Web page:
Arguments against GMOs

Transgenics , or genetically modified organisms (GMO), are produced in the laboratory by introducing genes from other species in order to attribute to them characteristics that could not be incorporated naturally or by artificial selection.

One example is a new variety of cotton, developed from a gene in the bacterium Bacillus thuringensis , which produces a protein that is extremely toxic to certain insects and worms. Others, more daring, include drought-resistant string beans, soy with antibodies against cancer, lettuce and tomato with anti-diarrheal protein, and transgenic animals with fortified milk.

The use of these organisms and the products that contain them is a subject of considerable prominence and controversy. Advocates – such as Monsanto, Dupont, Syngenta, Groupe Limagrain, Land OLakes , KWS AG, Bayer Crop, Takii, Sakata and DLF-Trifolium – claim that these foods are more productive and resistant , reduce pesticide use and could end up with the problem of hunger in the world. Thus, according to them, GMOs use less natural resources and improve the lives of farmers.

The opposite side , on the other hand, emphasizes ethical issues , questioning how far the human right to alter nature goes and points out that, since Malthus, it is known that the problem of hunger is not due to lack of food, but to poor distribution. of these – which contradicts the argument given by those who defend the GMOs.

In addition, some evidence has already been identified, such as the fact that the transgenic genetic material surpasses the 20-meter perimeter (defined as “safe” by CTNBio) between crops, contaminating conventional crops, as in Paraná, by MON 810 corn; intoxication of animal and plant species by transgenic components, such as amphibians, by glyphosate; the resistance of GMOs (and agricultural pests, such as the fall armyworm) to pesticides, making the use of these products, after a few years, frighteningly exceed the values ​​used in conventional crops (according to IBAMA, 85% more), causing even greater environmental impacts; the occurrence of allergies, food intolerances and other physiological problems (British newspaper The Independent reported that Monsanto had conducted research that showed that mice fed a diet rich in genetically modified corn developed smaller kidneys and changes in their blood); elimination or removal of pollinators; and the possible monopolization of agriculture in the hands of large companies, harming family farming (which accounts for most of the food products consumed in Brazil). In relation to this last factor, it is interesting to point out the case of sterile transgenic plants, classified as being of the “terminator” type: as they do not reproduce, they make the farmer have the constant need to buy new seeds, in addition to the specific pesticide of this species. culture, called Round-up,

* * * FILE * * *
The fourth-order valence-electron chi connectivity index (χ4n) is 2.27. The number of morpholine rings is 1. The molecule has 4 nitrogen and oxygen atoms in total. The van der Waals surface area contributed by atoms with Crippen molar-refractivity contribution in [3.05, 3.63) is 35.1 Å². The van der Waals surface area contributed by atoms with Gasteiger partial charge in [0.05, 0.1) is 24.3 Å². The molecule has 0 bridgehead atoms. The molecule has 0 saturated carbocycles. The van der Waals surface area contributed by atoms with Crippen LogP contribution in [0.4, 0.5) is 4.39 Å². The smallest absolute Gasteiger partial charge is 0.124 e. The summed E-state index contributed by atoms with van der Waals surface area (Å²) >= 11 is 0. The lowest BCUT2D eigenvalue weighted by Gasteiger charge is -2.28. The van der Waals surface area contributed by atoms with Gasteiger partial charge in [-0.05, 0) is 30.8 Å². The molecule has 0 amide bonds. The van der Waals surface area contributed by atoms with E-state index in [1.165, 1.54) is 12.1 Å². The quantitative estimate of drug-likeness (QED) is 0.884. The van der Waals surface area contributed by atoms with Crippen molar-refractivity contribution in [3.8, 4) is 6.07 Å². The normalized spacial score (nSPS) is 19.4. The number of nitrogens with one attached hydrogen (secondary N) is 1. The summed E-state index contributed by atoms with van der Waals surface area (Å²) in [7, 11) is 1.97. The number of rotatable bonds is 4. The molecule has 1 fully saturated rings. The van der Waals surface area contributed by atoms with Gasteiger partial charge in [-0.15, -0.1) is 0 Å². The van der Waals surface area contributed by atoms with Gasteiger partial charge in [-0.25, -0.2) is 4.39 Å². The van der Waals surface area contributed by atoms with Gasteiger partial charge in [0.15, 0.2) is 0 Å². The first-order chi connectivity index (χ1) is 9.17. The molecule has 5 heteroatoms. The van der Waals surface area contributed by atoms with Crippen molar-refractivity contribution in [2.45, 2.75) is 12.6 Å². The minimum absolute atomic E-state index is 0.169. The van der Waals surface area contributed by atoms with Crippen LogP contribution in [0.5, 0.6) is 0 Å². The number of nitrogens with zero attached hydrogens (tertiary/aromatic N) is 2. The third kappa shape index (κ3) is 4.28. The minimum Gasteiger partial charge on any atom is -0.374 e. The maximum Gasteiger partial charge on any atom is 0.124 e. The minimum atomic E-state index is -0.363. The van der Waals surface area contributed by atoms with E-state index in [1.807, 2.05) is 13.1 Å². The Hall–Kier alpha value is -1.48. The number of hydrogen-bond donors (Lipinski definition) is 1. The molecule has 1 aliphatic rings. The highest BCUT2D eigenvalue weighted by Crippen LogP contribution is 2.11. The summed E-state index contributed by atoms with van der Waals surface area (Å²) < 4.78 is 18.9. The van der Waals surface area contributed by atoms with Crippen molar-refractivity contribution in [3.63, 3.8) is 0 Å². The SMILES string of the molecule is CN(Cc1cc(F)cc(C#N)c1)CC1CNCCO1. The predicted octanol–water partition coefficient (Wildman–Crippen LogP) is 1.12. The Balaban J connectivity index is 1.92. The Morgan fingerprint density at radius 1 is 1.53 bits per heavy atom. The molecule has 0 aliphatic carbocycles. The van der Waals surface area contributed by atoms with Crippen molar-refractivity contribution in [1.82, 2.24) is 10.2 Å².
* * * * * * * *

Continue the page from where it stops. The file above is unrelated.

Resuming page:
There is also the possibility that these foods reduce or cancel the effect of antibiotics on the body (remembering that bacterial genes are used in many of them) and the possibility of losing control over the original individuals and the transgenics, which can cause inestimable impacts on all biodiversity. , such as adding new genotypes, eliminating species, exposing individuals to new diseases, reducing genetic diversity, and disrupting nutrient and energy recycling. It is worth mentioning the research carried out by researchers at the Central Institute of Experimental Animals in Japan, published in the scientific journal Nature, which showed that transgenic monkeys can pass the implanted gene to their pups – meaning that the aforementioned possibilities are real.

Thus, it is clear that, at least until more studies are done, until improvements in inspection are adopted and until consistent arguments and results regarding the safety of these types of products are provided, the precautionary principle should be considered. The lack of credit for this practice allowed that mad cow disease could also cause human contamination and that countless babies were born with deformities due to the use of thalidomide by their mothers during pregnancy.

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